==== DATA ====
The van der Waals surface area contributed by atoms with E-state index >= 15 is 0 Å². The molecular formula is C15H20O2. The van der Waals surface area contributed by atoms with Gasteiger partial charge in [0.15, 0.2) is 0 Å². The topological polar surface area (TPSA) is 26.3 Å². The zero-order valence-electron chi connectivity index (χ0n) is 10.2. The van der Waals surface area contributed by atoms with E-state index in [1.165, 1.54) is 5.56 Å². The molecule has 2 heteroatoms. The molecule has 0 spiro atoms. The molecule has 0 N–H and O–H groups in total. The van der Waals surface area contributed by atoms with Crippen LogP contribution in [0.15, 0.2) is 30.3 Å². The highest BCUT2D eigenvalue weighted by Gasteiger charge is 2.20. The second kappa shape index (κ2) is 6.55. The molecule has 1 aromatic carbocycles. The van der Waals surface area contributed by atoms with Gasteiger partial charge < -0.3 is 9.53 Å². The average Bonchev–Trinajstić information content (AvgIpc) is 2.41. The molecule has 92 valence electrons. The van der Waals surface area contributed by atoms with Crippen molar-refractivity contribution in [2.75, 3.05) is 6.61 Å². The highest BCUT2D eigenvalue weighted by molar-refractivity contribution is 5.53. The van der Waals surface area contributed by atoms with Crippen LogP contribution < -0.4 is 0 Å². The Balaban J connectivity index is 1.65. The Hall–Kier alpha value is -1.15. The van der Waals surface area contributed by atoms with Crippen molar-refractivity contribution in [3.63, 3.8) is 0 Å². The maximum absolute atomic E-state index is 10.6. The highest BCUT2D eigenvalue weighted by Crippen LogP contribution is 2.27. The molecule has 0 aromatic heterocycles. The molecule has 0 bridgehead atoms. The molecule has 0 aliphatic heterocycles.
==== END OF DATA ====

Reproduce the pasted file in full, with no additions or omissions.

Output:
The van der Waals surface area contributed by atoms with E-state index >= 15 is 0 Å². The molecular formula is C15H20O2. The van der Waals surface area contributed by atoms with Gasteiger partial charge in [0.15, 0.2) is 0 Å². The topological polar surface area (TPSA) is 26.3 Å². The zero-order valence-electron chi connectivity index (χ0n) is 10.2. The van der Waals surface area contributed by atoms with E-state index in [1.165, 1.54) is 5.56 Å². The molecule has 2 heteroatoms. The molecule has 0 spiro atoms. The molecule has 0 N–H and O–H groups in total. The van der Waals surface area contributed by atoms with Crippen LogP contribution in [0.15, 0.2) is 30.3 Å². The highest BCUT2D eigenvalue weighted by Gasteiger charge is 2.20. The second kappa shape index (κ2) is 6.55. The molecule has 1 aromatic carbocycles. The van der Waals surface area contributed by atoms with Gasteiger partial charge < -0.3 is 9.53 Å². The average Bonchev–Trinajstić information content (AvgIpc) is 2.41. The molecule has 92 valence electrons. The van der Waals surface area contributed by atoms with Crippen molar-refractivity contribution in [2.75, 3.05) is 6.61 Å². The highest BCUT2D eigenvalue weighted by molar-refractivity contribution is 5.53. The van der Waals surface area contributed by atoms with Crippen LogP contribution < -0.4 is 0 Å². The Balaban J connectivity index is 1.65. The Hall–Kier alpha value is -1.15. The van der Waals surface area contributed by atoms with Crippen molar-refractivity contribution in [3.63, 3.8) is 0 Å². The maximum absolute atomic E-state index is 10.6. The highest BCUT2D eigenvalue weighted by Crippen LogP contribution is 2.27. The molecule has 0 aromatic heterocycles. The molecule has 0 bridgehead atoms. The molecule has 0 aliphatic heterocycles.